The bane of adolescent Bart Collins' existence is the piano lessons he is forced to take under the tutelage of Dr. Terwilliker, the only person he admits he detests because of his ... See full summary »
The bane of adolescent Bart Collins' existence is the piano lessons he is forced to take under the tutelage of Dr. Terwilliker, the only person he admits he detests because of his dictatorial nature. Bart feels Dr. Terwilliker has undue influence for these lessons on his widowed mother, Heloise Collins. The one person who sympathizes with Bart, although quietly on the sidelines, is the Collins' plumber, August Zabladowski. Bart hates his life associated with the piano so much he often daydreams when he practices and even during his lessons. His latest dream has him imprisoned in the fantastical Terwilliker Institute in the day before its grand opening. Terwilliker's second in command at the Institute is his mother, although she has been hypnotized into her position, which will also soon be as Mrs. Dr. Terwilliker. Bart tries to convince Mr. Zabladowski, who is there to install the Institute's plumbing, to save his mother and himself from Terwilliker. Bart also hopes that Zabladowski ... Written by
When Bart and Mr. Zadlabowski are taken to the dungeon via elevator, there is no reference to a third floor dungeon by the Elevator Operator. The third stanza of the Elevator Operator's song was cut due to increasingly horrific lyrics referring to "household appliances". The complete deleted stanza went as follows: "Third floor dungeon/Household appliances/Spiked beds/Electric chairs/Gas chambers/ /Roasting pots/And scalping devices." (The reference to "gas chambers" was probably regarded as in bad taste since the film was made so soon after World War II and the Holocaust.) See more »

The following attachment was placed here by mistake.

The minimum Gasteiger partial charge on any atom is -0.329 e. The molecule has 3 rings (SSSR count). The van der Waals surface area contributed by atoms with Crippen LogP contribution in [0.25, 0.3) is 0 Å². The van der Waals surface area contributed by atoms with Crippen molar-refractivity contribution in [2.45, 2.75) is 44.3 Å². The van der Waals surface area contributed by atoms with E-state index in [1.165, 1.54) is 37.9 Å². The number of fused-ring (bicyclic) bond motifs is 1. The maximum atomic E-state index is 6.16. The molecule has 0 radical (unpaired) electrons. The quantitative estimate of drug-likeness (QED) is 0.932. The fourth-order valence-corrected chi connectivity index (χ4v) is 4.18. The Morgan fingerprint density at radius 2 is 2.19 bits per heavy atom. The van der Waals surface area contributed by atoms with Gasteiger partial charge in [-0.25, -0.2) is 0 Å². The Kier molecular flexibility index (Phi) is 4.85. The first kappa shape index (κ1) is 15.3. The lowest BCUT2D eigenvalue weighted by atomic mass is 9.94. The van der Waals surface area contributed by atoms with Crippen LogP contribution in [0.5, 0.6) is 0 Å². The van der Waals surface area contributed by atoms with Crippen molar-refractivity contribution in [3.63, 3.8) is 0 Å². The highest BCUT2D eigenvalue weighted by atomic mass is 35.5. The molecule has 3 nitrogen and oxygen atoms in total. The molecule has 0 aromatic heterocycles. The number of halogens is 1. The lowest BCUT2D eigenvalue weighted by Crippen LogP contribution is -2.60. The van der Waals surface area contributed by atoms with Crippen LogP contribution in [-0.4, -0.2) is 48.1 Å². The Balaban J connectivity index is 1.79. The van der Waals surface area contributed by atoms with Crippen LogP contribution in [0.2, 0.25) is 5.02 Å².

It is clear in some scenes that Bart is not really playing the piano: sometimes he misplaces his fingers, sometimes he does not move his fingers correctly, sometimes he even fails to press down the keys. See more »
A little boy battles an evil piano teacher out to rule the world.
An alienated boy misunderstood by his parents at home rebels against an exacting piano teacher whom he finds out has a sinister plot to rule the world.
I remember it best for its plaintive song "You Have No Right to Push Us Kids Around" later revived by Jerry Lewis in his TV appearances. The song is a cry about the angst of childhood. Part of the lyrics goes something like this: "Just because you have hair on your chest doesn't mean you're the best. Just because you have stayed longer on this planet doesn't mean you own it. You have no right to push us kids around just because we're closer to the ground." Under the megalomaniac piano teacher's plan, all children would be condemned to an eternity of piano practice trying to catch up with the ever increasing beat of a metronome. Spectacular "blow up" endings such as in James Bond movies satirized by Don Adams (Maxwell Smart) or even Mike Myers (Austin Powers) must have taken inspiration from this very early attempt at such.
Much belatedly did I find out that this story is by the revered "Dr." Seuss (he is not a real doctor you know) famous for witty, whimsical stories written in cute rhyming verses about outlandish animals (Green Eggs and Ham, Cat in a Hat)but praised by educators for their effectiveness in getting children to read. Seuss deserves Ph.Ds in education, psychology and literature even posthumously.
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